China's economy showed further signs of softening in July despite a burst of government stimulus measures, suggesting more policy support may be needed to keep growth on track as a property downturn worsens.
Unexpectedly weak growth in investment, retail sales and bank lending in July all pointed to growing vulnerabilities in the world's second-largest economy.
The biggest surprise from Wednesday's data deluge came from credit and financing figures that showed the amount of cash flowing into the world's second-largest economy tumbled to a near six-year low in July of 273.1 billion yuan ($44.34 billion), about one seventh of that in June.
The central bank downplayed the drop, saying that the plunge in lending was a natural pull-back after an unusual surge in June, while conceding loan demand was slowing. Analysts said the unusually large drop may also have come on the back of a crackdown on high-risk loans and commodity financing in the wake of a fraud scandal at the port of Qingdao.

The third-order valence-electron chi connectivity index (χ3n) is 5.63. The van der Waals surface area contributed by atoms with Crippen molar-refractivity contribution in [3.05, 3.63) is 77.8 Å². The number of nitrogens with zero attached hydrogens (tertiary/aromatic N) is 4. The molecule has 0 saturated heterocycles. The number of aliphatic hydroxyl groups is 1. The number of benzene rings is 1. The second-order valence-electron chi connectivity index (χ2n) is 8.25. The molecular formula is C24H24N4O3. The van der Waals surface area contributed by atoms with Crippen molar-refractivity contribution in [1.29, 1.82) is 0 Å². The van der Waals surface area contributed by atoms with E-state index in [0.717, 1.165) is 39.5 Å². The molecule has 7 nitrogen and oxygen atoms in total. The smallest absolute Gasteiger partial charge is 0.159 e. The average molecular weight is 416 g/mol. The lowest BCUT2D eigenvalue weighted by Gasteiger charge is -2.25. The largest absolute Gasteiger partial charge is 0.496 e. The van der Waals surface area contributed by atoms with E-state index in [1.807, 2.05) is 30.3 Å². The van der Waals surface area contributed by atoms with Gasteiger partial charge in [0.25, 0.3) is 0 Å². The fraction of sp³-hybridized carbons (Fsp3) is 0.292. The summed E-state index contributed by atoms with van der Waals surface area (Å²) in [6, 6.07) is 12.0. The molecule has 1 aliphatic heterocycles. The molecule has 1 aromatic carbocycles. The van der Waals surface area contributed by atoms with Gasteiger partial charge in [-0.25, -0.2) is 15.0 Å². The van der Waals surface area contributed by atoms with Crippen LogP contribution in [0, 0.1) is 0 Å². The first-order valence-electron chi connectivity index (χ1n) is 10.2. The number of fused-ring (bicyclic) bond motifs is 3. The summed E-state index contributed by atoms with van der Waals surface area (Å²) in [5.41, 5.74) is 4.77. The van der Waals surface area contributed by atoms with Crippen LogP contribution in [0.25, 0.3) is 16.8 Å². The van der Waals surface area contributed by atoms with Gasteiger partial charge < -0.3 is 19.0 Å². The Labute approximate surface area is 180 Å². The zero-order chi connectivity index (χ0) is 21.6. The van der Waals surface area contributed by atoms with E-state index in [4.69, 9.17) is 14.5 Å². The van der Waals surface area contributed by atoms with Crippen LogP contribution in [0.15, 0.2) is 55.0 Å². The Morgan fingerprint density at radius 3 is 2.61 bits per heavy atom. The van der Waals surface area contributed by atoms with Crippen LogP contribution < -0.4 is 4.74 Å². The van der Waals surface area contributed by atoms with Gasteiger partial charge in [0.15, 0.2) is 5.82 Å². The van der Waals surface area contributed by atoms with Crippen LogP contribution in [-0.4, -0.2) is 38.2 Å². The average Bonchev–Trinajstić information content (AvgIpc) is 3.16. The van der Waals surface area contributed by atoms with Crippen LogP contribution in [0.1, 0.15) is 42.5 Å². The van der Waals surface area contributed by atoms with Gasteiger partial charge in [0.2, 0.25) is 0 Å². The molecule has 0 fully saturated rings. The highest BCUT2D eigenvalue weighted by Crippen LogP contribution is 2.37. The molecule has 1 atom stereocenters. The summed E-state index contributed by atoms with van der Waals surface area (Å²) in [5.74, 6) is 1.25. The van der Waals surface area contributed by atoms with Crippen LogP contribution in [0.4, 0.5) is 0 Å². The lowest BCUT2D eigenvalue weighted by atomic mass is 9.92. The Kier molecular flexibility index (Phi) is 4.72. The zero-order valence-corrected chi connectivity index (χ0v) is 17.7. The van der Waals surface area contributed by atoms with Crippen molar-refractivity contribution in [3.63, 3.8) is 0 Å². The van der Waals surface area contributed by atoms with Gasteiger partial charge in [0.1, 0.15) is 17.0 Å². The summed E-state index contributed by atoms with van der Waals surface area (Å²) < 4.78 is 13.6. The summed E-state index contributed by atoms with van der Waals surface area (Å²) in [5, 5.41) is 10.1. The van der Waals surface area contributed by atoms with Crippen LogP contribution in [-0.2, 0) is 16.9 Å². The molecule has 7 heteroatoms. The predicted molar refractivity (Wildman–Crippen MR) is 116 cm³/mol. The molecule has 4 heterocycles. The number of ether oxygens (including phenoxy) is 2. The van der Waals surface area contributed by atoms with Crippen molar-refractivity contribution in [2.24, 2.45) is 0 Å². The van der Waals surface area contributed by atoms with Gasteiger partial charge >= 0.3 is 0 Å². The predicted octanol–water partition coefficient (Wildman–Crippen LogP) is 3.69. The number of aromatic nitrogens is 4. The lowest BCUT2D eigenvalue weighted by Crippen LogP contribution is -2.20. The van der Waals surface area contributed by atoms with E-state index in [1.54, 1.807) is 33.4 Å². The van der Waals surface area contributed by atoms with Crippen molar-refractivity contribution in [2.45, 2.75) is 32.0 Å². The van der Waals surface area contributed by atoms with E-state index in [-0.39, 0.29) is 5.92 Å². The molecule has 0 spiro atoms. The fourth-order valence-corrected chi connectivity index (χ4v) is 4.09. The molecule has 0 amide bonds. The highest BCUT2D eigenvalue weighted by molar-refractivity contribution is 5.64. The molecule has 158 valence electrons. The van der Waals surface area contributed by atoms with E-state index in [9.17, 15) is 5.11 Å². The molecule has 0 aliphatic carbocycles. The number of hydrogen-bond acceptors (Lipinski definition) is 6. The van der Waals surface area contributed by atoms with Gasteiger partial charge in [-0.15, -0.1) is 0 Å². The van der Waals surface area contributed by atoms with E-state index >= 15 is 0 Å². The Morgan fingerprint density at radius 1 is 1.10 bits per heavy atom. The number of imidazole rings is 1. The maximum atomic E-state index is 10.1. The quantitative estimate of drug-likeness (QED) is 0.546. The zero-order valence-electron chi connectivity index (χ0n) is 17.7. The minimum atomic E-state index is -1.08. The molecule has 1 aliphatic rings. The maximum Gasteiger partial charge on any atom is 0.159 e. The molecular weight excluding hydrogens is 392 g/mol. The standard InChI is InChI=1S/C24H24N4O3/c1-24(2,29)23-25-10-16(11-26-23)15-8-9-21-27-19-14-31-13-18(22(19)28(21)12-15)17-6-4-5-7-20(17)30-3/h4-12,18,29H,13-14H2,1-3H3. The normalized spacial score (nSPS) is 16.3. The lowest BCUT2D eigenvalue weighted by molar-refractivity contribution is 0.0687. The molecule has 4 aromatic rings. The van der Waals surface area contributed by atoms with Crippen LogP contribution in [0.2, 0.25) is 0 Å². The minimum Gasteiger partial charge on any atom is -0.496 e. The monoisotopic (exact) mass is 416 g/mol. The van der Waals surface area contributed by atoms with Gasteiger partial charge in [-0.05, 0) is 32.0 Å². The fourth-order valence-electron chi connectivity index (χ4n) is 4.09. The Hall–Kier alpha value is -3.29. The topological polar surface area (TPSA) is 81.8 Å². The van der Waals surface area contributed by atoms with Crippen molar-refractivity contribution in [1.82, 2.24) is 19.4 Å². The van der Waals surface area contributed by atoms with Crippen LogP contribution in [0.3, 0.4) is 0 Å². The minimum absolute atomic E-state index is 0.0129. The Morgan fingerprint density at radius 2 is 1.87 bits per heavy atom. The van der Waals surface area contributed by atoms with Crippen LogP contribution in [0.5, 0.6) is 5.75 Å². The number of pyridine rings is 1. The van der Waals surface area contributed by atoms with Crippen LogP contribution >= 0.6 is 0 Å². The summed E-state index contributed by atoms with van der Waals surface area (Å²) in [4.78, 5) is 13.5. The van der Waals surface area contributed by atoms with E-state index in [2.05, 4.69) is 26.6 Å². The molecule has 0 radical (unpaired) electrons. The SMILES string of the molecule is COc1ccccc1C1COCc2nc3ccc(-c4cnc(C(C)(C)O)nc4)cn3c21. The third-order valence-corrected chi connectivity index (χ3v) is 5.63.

But the dour news rattled some economists, who worried that the numbers signaled not only weaker loan demand in the property sector but growing caution on the part of banks to lend in general as credit risks increase.
The mood contrasted sharply with that in June, when data showed the economy appeared to be regaining traction after a weak start to the year.
"The reading on investment, the most important driver of the economy, missed market expectations again," said Hu Yuexiao, an analyst at Shanghai Securities.
"Add to that the remarkable decline in credit growth in the corporate sector and it could suggest an end to the economic rebound (seen) in the second quarter."
Hu said he expected authorities to further loosen monetary policy with a possible interest rate cut, whilst trying to stoke investment growth by slashing red-tape and wooing private capital.
Helped by a steady stream of government stimulus, China's economy rebounded slightly to 7.5 percent in the second quarter - in line with the government's full-year target - from an 18-month low of 7.4 percent in the first three months.
But buffeted by a property downturn that has hurt domestic spending, the economy appears to be sputtering again. Questions about the durability of the economic recovery flared last week when surveys on the services sector showed unexpected weakness, linked largely to the housing market downturn.
Accounting for roughly 15 percent of China's economy, the housing sector has faltered this year as prices and sales turned south, leading many analysts to warn that it poses the biggest risk to broader growth.